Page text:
LISTEN: Brittany Barnes, a researcher at the University of Georgia, talks about a Joro spider citizen science project.

Joro spider next to a researcher's hand

A person holds their hand alongside a female joro spider, Trichonephila clavata, an invasive golden orb weaver species of spider from Eastern Asia. They've spread wildly in northern Georgia since 2014.

Credit: Courtesy of Brittany Barnes

It’s that time of year again, when residents of North Georgia start to notice Joro spiders in backyards, on mailboxes, between power lines, and just about anywhere else the invasive yellow and black spider can hang up its sticky golden web.

Brittany Barnes, a research professional in the Forest Entomology Lab at the University of Georgia, has been looking for and finding Joros since about April or May, when they’re small.

Not much is known about the Joro in North America. They are native to East Asia and are thought to have arrived in the United States on a shipping container roughly eight or nine years ago.

Barnes and other researchers at University of Georgia have been studying the Joro all summer to better understand how they may affect the larger environment. They’re looking for answers to questions such as: Are Joros edging out native spiders? Do Joros have any predators? What are Joros eating? Barnes invites members of the community to help answer some of these questions.

Barnes hopes a citizen science project that enlists members of the community will help them learn if native spiders are being edged out by Joros. Anecdotally, researchers have said they have observed fewer native spiders since the Joro arrived.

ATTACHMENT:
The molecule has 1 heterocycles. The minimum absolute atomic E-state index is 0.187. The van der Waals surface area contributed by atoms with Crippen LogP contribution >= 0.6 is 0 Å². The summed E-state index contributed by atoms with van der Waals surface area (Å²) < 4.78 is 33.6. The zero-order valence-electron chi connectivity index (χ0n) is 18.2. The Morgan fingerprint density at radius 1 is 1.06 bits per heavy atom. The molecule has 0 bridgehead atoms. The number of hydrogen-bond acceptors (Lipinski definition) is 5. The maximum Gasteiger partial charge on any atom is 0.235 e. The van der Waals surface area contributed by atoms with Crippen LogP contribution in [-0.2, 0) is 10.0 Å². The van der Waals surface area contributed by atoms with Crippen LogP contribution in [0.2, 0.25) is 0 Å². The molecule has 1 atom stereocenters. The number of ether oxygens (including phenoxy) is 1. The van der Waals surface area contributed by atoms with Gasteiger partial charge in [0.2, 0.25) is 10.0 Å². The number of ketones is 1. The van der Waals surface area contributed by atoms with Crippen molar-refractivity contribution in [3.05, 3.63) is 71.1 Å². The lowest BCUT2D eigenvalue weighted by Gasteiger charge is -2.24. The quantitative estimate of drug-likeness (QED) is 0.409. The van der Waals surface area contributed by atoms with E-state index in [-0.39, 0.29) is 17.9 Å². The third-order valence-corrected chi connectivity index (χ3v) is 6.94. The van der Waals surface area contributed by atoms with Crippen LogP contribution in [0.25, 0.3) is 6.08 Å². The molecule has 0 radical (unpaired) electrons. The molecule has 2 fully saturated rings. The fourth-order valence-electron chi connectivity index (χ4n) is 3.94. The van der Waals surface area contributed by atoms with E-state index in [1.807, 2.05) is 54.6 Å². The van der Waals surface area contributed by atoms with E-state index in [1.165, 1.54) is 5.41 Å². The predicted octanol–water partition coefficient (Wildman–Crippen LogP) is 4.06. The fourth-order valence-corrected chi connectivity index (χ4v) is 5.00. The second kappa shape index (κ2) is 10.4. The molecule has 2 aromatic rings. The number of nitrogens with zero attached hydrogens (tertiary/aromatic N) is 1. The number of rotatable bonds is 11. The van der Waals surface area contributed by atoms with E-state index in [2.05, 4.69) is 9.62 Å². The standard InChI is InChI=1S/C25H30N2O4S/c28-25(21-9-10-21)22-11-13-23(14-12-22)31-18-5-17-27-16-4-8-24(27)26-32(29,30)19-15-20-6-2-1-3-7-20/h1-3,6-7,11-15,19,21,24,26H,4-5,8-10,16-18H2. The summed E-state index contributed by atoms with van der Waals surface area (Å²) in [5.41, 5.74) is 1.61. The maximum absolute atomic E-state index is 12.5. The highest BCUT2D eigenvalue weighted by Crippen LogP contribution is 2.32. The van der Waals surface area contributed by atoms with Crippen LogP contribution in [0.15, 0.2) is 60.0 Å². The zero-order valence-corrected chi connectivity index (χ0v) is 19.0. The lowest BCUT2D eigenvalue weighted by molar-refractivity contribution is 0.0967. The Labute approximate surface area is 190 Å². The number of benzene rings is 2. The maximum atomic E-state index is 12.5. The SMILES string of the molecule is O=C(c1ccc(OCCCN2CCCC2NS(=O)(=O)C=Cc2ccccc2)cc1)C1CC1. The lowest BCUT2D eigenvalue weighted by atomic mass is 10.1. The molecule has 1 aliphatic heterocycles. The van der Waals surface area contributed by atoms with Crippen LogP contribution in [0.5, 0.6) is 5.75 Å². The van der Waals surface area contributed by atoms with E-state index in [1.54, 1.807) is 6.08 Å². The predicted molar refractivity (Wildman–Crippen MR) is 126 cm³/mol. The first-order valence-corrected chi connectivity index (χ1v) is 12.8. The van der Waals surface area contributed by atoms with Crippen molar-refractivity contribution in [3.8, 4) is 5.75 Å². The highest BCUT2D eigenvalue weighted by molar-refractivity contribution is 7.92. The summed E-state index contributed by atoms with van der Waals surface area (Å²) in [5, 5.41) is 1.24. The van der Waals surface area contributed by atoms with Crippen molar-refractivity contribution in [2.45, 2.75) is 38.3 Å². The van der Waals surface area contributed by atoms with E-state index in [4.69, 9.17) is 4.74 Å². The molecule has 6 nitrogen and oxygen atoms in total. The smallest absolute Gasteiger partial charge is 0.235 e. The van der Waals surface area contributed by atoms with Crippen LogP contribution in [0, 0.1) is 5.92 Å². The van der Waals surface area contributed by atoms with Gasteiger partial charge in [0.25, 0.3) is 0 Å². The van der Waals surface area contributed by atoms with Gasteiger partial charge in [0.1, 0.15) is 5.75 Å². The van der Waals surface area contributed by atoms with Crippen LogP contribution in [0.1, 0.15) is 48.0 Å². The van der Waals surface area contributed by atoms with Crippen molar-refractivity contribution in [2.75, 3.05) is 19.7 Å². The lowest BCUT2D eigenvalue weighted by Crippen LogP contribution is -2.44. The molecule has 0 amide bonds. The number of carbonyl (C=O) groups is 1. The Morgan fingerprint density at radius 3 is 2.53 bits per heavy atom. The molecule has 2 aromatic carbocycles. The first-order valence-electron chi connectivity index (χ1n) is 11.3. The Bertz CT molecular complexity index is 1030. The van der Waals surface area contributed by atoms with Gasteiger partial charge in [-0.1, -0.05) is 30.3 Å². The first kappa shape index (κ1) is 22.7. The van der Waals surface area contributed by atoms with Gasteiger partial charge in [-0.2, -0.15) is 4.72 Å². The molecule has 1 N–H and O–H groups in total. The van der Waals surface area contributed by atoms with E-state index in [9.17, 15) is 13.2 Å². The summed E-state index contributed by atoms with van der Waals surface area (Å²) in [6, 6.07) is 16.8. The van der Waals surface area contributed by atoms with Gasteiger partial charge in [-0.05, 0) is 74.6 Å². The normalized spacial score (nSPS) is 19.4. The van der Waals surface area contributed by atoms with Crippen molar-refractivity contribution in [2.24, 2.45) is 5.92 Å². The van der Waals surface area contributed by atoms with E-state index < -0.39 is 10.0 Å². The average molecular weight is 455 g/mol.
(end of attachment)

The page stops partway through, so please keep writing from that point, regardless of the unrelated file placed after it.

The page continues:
Barnes says the study asks community members to count the native spiders and to count the Joro spiders. Some will kill the Joros and others will not.

“And we just really want to see if people can have a little impact in their own little ecosystem,” said Barnes. “And if we could just show that there’s some kind of proof that native spiders come back or that the Joros are less because of what you can do on your own.”

Barnes said if people choose to kill Joros in their yard, they should not spray them with pesticides because that could harm native spiders. People should also be careful not to confuse native spiders such as the yellow garden spider with the Joro. A good marker is a bright red spot on the Joro’s lower abdomen.

Barnes brings up concerns about observations of pollinators in Joro webs. She said some researchers have positive perspectives that Joros are eating stink bugs and mosquitos and that’s a good thing. But Barnes is cautious about this.

“And I appreciate the positivity that some scientists are having with the stink bugs, mosquito population,” she said. "I appreciate that. I’m not saying that’s not true, but I think we need to be cautious about that. And that’s why we’re doing these studies — to actually be able to see.”

In addition to being interested in what Joros are eating, Barnes is also interest in what are eating Joros. She encourages the community to share their observations.

Throughout, Barnes spoke enthusiastically about the Joro spider and the people that have been drawn to the colorful spider that invokes both fear and awe.  

“That’s also what I think is so cool about this spider is it’s bringing people together,” said Barnes, who also studies forest health in general. “I’ve never had people so interested in what I do.”


An earlier version of this story erroneously had a photo of a female Trichonephila clavipes, a native golden orb weaver species of spider commonly called the banana spider, instead of the invasive joro spider, Trichonephila clavata